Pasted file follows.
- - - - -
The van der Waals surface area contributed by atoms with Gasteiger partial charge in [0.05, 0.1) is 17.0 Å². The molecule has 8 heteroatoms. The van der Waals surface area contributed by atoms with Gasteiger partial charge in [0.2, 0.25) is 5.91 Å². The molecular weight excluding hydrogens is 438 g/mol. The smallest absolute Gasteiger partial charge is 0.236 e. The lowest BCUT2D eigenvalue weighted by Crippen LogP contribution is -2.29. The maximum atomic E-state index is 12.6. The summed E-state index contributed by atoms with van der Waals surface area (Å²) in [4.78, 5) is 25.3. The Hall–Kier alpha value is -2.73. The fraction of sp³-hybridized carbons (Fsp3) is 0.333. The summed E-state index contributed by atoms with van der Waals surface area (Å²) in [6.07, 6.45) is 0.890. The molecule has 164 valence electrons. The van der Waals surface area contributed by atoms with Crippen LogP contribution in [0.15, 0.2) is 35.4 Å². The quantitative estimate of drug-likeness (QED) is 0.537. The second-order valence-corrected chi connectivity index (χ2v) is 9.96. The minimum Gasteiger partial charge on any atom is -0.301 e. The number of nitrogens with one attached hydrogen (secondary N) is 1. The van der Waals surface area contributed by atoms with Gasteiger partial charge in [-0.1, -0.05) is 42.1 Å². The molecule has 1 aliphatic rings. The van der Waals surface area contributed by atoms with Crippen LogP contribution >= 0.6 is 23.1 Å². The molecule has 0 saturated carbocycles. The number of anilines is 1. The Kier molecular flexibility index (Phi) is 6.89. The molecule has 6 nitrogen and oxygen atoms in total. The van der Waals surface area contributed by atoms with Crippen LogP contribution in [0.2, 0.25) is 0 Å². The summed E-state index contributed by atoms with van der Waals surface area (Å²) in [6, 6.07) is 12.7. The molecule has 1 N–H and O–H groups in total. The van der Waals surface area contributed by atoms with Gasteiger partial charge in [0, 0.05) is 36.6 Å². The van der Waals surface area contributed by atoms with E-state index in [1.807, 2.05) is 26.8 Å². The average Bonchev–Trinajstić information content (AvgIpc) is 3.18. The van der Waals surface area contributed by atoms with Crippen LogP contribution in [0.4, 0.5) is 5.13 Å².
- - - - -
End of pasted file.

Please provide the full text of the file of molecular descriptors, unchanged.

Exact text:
The van der Waals surface area contributed by atoms with Gasteiger partial charge in [0.05, 0.1) is 17.0 Å². The molecule has 8 heteroatoms. The van der Waals surface area contributed by atoms with Gasteiger partial charge in [0.2, 0.25) is 5.91 Å². The molecular weight excluding hydrogens is 438 g/mol. The smallest absolute Gasteiger partial charge is 0.236 e. The lowest BCUT2D eigenvalue weighted by Crippen LogP contribution is -2.29. The maximum atomic E-state index is 12.6. The summed E-state index contributed by atoms with van der Waals surface area (Å²) in [4.78, 5) is 25.3. The Hall–Kier alpha value is -2.73. The fraction of sp³-hybridized carbons (Fsp3) is 0.333. The summed E-state index contributed by atoms with van der Waals surface area (Å²) in [6.07, 6.45) is 0.890. The molecule has 164 valence electrons. The van der Waals surface area contributed by atoms with Crippen LogP contribution in [0.15, 0.2) is 35.4 Å². The quantitative estimate of drug-likeness (QED) is 0.537. The second-order valence-corrected chi connectivity index (χ2v) is 9.96. The minimum Gasteiger partial charge on any atom is -0.301 e. The number of nitrogens with one attached hydrogen (secondary N) is 1. The van der Waals surface area contributed by atoms with Gasteiger partial charge in [-0.1, -0.05) is 42.1 Å². The molecule has 1 aliphatic rings. The van der Waals surface area contributed by atoms with Crippen LogP contribution >= 0.6 is 23.1 Å². The molecule has 0 saturated carbocycles. The number of anilines is 1. The Kier molecular flexibility index (Phi) is 6.89. The molecule has 6 nitrogen and oxygen atoms in total. The van der Waals surface area contributed by atoms with Crippen LogP contribution in [0.2, 0.25) is 0 Å². The summed E-state index contributed by atoms with van der Waals surface area (Å²) in [6, 6.07) is 12.7. The molecule has 1 N–H and O–H groups in total. The van der Waals surface area contributed by atoms with Gasteiger partial charge in [0, 0.05) is 36.6 Å². The van der Waals surface area contributed by atoms with E-state index in [1.807, 2.05) is 26.8 Å². The average Bonchev–Trinajstić information content (AvgIpc) is 3.18. The van der Waals surface area contributed by atoms with Crippen LogP contribution in [0.4, 0.5) is 5.13 Å².